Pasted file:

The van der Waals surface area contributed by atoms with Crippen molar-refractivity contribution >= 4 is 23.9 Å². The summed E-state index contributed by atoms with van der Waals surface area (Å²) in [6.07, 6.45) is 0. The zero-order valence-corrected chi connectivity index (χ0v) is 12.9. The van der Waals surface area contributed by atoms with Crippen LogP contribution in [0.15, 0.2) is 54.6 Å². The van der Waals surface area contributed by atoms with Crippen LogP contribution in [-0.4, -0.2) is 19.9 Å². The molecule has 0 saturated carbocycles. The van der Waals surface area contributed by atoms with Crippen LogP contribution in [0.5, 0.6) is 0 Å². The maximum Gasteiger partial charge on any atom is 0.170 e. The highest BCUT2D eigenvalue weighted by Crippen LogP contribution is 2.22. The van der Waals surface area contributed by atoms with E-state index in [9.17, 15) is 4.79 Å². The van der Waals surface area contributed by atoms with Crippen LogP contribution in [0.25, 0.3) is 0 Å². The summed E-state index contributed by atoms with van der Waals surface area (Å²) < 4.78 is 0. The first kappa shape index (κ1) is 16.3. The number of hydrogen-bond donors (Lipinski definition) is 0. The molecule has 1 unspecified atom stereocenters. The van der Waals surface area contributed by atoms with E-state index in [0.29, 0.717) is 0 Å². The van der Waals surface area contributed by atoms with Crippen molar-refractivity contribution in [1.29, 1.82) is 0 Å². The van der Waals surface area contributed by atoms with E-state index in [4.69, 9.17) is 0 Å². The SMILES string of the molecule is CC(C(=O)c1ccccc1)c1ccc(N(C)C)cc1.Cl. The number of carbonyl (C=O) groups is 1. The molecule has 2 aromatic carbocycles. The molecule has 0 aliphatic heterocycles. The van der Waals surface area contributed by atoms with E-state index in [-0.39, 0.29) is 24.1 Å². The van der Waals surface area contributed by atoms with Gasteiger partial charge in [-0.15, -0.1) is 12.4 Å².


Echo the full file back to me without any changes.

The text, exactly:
The van der Waals surface area contributed by atoms with Crippen molar-refractivity contribution >= 4 is 23.9 Å². The summed E-state index contributed by atoms with van der Waals surface area (Å²) in [6.07, 6.45) is 0. The zero-order valence-corrected chi connectivity index (χ0v) is 12.9. The van der Waals surface area contributed by atoms with Crippen LogP contribution in [0.15, 0.2) is 54.6 Å². The van der Waals surface area contributed by atoms with Crippen LogP contribution in [-0.4, -0.2) is 19.9 Å². The molecule has 0 saturated carbocycles. The van der Waals surface area contributed by atoms with Crippen LogP contribution in [0.5, 0.6) is 0 Å². The maximum Gasteiger partial charge on any atom is 0.170 e. The highest BCUT2D eigenvalue weighted by Crippen LogP contribution is 2.22. The van der Waals surface area contributed by atoms with E-state index in [9.17, 15) is 4.79 Å². The van der Waals surface area contributed by atoms with Crippen LogP contribution in [0.25, 0.3) is 0 Å². The summed E-state index contributed by atoms with van der Waals surface area (Å²) < 4.78 is 0. The first kappa shape index (κ1) is 16.3. The number of hydrogen-bond donors (Lipinski definition) is 0. The molecule has 1 unspecified atom stereocenters. The van der Waals surface area contributed by atoms with E-state index in [0.29, 0.717) is 0 Å². The van der Waals surface area contributed by atoms with Crippen molar-refractivity contribution in [1.29, 1.82) is 0 Å². The van der Waals surface area contributed by atoms with E-state index in [4.69, 9.17) is 0 Å². The SMILES string of the molecule is CC(C(=O)c1ccccc1)c1ccc(N(C)C)cc1.Cl. The number of carbonyl (C=O) groups is 1. The molecule has 2 aromatic carbocycles. The molecule has 0 aliphatic heterocycles. The van der Waals surface area contributed by atoms with E-state index in [-0.39, 0.29) is 24.1 Å². The van der Waals surface area contributed by atoms with Gasteiger partial charge in [-0.15, -0.1) is 12.4 Å².